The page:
One necessary part of that work: schools must examine and reform their disciplinary policies and practices. Black students, boys especially, continue to be referred for discipline or suspended from school at alarmingly disproportionate rates. This means that these students become less engaged in their coursework or school as a whole. The instructional time they lose affects their academic progress. State and local educational agencies must work to reduce these referral disparities — and classroom teachers and school building administrators must be at the forefront of this work, increasing their efforts to build healthier relationships with students.

Although administrators are vital key players, teachers play the most critical role in engaging students in learning. Joint efforts among principals, teachers, and students can collaboratively develop effective interventions targeted on improving teachers and schools’ discipline practices — exploring their beliefs and raising expectations for students of color. A clear focus on building relationships with students — much like Mrs. Kaufman did — is likely to reduce biases teachers might hold and increase student engagement in the classroom and the learning process.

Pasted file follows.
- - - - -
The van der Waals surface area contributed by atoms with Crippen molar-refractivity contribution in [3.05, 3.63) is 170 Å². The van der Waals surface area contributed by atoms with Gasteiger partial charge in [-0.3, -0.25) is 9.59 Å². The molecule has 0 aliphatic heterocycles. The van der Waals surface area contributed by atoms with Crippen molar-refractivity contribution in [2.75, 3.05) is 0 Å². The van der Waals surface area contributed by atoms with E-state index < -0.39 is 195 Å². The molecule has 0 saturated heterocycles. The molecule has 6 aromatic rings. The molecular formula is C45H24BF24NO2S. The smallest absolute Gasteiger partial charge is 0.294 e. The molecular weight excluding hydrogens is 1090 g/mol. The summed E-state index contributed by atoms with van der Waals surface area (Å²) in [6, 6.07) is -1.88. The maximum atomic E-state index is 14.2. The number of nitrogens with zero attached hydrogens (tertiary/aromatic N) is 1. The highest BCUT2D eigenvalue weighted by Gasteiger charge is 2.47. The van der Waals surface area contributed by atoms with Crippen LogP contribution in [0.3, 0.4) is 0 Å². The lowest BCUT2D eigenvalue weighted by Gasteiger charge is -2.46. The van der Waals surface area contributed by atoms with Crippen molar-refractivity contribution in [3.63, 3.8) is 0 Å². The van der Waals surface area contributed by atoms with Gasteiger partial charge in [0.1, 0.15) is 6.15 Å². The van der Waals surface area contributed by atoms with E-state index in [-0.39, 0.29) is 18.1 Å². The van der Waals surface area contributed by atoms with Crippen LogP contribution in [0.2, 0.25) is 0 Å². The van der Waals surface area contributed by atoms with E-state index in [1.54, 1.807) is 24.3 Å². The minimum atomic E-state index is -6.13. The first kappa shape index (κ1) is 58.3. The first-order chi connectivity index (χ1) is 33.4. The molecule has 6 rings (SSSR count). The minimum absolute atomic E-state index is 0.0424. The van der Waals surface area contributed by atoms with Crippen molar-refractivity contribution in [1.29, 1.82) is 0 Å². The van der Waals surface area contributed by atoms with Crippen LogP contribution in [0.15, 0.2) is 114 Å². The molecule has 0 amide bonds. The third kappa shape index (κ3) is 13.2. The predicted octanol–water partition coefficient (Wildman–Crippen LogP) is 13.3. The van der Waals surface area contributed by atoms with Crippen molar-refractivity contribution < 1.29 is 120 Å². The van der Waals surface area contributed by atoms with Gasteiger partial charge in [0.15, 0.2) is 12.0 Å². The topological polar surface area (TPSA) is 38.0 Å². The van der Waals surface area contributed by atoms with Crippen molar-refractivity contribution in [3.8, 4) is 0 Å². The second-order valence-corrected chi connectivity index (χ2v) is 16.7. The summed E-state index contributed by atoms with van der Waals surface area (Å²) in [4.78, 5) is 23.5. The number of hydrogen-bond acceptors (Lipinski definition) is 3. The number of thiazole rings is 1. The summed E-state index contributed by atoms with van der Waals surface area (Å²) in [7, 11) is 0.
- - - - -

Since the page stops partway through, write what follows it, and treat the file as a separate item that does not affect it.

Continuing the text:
Being culturally responsive and sensitive are critical to these efforts, regardless of the race of the teacher or the student. Do not misinterpret me; a teacher’s race matters when teaching students of color, and so does a teacher’s ability to build relationships.

 

SURN Principal Academy Delivers Powerful Messages: Communicate, Value Relationships, and Create Your Tribe

By Jamon H. Flowers, M.Ed., SURN